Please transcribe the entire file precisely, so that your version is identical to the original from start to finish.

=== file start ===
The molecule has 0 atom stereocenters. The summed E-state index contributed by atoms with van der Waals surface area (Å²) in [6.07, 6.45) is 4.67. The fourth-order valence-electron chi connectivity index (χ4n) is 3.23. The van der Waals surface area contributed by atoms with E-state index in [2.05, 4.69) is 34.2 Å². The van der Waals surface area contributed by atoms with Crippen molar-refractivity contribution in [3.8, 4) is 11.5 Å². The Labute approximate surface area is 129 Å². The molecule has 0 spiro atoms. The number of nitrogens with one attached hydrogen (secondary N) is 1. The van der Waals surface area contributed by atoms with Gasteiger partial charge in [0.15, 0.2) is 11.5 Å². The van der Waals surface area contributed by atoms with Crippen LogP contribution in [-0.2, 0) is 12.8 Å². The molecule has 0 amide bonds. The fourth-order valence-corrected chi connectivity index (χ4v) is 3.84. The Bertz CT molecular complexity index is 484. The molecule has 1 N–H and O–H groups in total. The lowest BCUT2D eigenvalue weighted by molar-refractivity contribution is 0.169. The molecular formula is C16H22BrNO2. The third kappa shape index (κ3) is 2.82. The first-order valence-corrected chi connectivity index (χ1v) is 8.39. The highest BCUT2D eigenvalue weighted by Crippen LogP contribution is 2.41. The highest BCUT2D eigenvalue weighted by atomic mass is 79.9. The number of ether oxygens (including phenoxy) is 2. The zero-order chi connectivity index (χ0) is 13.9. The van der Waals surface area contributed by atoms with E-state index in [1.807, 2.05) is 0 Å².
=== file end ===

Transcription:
The molecule has 0 atom stereocenters. The summed E-state index contributed by atoms with van der Waals surface area (Å²) in [6.07, 6.45) is 4.67. The fourth-order valence-electron chi connectivity index (χ4n) is 3.23. The van der Waals surface area contributed by atoms with E-state index in [2.05, 4.69) is 34.2 Å². The van der Waals surface area contributed by atoms with Crippen molar-refractivity contribution in [3.8, 4) is 11.5 Å². The Labute approximate surface area is 129 Å². The molecule has 0 spiro atoms. The number of nitrogens with one attached hydrogen (secondary N) is 1. The van der Waals surface area contributed by atoms with Gasteiger partial charge in [0.15, 0.2) is 11.5 Å². The van der Waals surface area contributed by atoms with Crippen LogP contribution in [-0.2, 0) is 12.8 Å². The molecule has 0 amide bonds. The fourth-order valence-corrected chi connectivity index (χ4v) is 3.84. The Bertz CT molecular complexity index is 484. The molecule has 1 N–H and O–H groups in total. The lowest BCUT2D eigenvalue weighted by molar-refractivity contribution is 0.169. The molecular formula is C16H22BrNO2. The third kappa shape index (κ3) is 2.82. The first-order valence-corrected chi connectivity index (χ1v) is 8.39. The highest BCUT2D eigenvalue weighted by Crippen LogP contribution is 2.41. The highest BCUT2D eigenvalue weighted by atomic mass is 79.9. The number of ether oxygens (including phenoxy) is 2. The zero-order chi connectivity index (χ0) is 13.9. The van der Waals surface area contributed by atoms with E-state index in [1.807, 2.05) is 0 Å².